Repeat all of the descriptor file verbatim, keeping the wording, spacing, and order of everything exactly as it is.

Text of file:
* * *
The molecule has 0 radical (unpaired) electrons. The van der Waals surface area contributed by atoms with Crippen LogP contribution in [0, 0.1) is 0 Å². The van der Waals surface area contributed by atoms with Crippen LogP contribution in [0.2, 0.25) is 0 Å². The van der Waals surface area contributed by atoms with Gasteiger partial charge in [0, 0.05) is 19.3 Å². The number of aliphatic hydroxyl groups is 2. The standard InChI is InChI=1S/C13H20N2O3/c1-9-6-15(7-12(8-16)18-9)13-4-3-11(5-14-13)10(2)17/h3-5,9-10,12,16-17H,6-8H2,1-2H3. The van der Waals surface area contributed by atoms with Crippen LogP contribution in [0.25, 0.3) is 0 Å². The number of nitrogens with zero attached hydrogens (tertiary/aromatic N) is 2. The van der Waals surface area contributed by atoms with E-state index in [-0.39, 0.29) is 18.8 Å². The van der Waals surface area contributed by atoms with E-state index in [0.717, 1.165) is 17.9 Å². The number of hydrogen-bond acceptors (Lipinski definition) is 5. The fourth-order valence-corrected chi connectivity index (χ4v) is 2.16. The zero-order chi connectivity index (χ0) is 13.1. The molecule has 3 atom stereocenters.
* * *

The molecule has 0 radical (unpaired) electrons. The van der Waals surface area contributed by atoms with Crippen LogP contribution in [0, 0.1) is 0 Å². The van der Waals surface area contributed by atoms with Crippen LogP contribution in [0.2, 0.25) is 0 Å². The van der Waals surface area contributed by atoms with Gasteiger partial charge in [0, 0.05) is 19.3 Å². The number of aliphatic hydroxyl groups is 2. The standard InChI is InChI=1S/C13H20N2O3/c1-9-6-15(7-12(8-16)18-9)13-4-3-11(5-14-13)10(2)17/h3-5,9-10,12,16-17H,6-8H2,1-2H3. The van der Waals surface area contributed by atoms with Crippen LogP contribution in [0.25, 0.3) is 0 Å². The number of nitrogens with zero attached hydrogens (tertiary/aromatic N) is 2. The van der Waals surface area contributed by atoms with E-state index in [-0.39, 0.29) is 18.8 Å². The van der Waals surface area contributed by atoms with E-state index in [0.717, 1.165) is 17.9 Å². The number of hydrogen-bond acceptors (Lipinski definition) is 5. The fourth-order valence-corrected chi connectivity index (χ4v) is 2.16. The zero-order chi connectivity index (χ0) is 13.1. The molecule has 3 atom stereocenters.